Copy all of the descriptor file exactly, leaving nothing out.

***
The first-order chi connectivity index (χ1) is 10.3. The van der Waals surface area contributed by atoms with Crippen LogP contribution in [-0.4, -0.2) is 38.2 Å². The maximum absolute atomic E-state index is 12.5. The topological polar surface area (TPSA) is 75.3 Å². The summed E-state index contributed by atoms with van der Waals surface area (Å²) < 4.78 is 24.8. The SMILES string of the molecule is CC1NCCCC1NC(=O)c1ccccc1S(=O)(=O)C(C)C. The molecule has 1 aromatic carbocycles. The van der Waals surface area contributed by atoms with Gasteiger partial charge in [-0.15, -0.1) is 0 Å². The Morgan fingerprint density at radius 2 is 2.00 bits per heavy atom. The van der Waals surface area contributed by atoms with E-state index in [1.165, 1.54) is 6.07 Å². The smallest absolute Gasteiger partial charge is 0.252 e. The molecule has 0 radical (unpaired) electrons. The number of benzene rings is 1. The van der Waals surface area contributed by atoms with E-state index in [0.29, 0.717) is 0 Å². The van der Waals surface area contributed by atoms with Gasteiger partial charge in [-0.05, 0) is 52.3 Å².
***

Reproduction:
The first-order chi connectivity index (χ1) is 10.3. The van der Waals surface area contributed by atoms with Crippen LogP contribution in [-0.4, -0.2) is 38.2 Å². The maximum absolute atomic E-state index is 12.5. The topological polar surface area (TPSA) is 75.3 Å². The summed E-state index contributed by atoms with van der Waals surface area (Å²) < 4.78 is 24.8. The SMILES string of the molecule is CC1NCCCC1NC(=O)c1ccccc1S(=O)(=O)C(C)C. The molecule has 1 aromatic carbocycles. The van der Waals surface area contributed by atoms with Gasteiger partial charge in [-0.15, -0.1) is 0 Å². The Morgan fingerprint density at radius 2 is 2.00 bits per heavy atom. The van der Waals surface area contributed by atoms with E-state index in [1.165, 1.54) is 6.07 Å². The smallest absolute Gasteiger partial charge is 0.252 e. The molecule has 0 radical (unpaired) electrons. The number of benzene rings is 1. The van der Waals surface area contributed by atoms with E-state index in [0.29, 0.717) is 0 Å². The van der Waals surface area contributed by atoms with Gasteiger partial charge in [-0.05, 0) is 52.3 Å².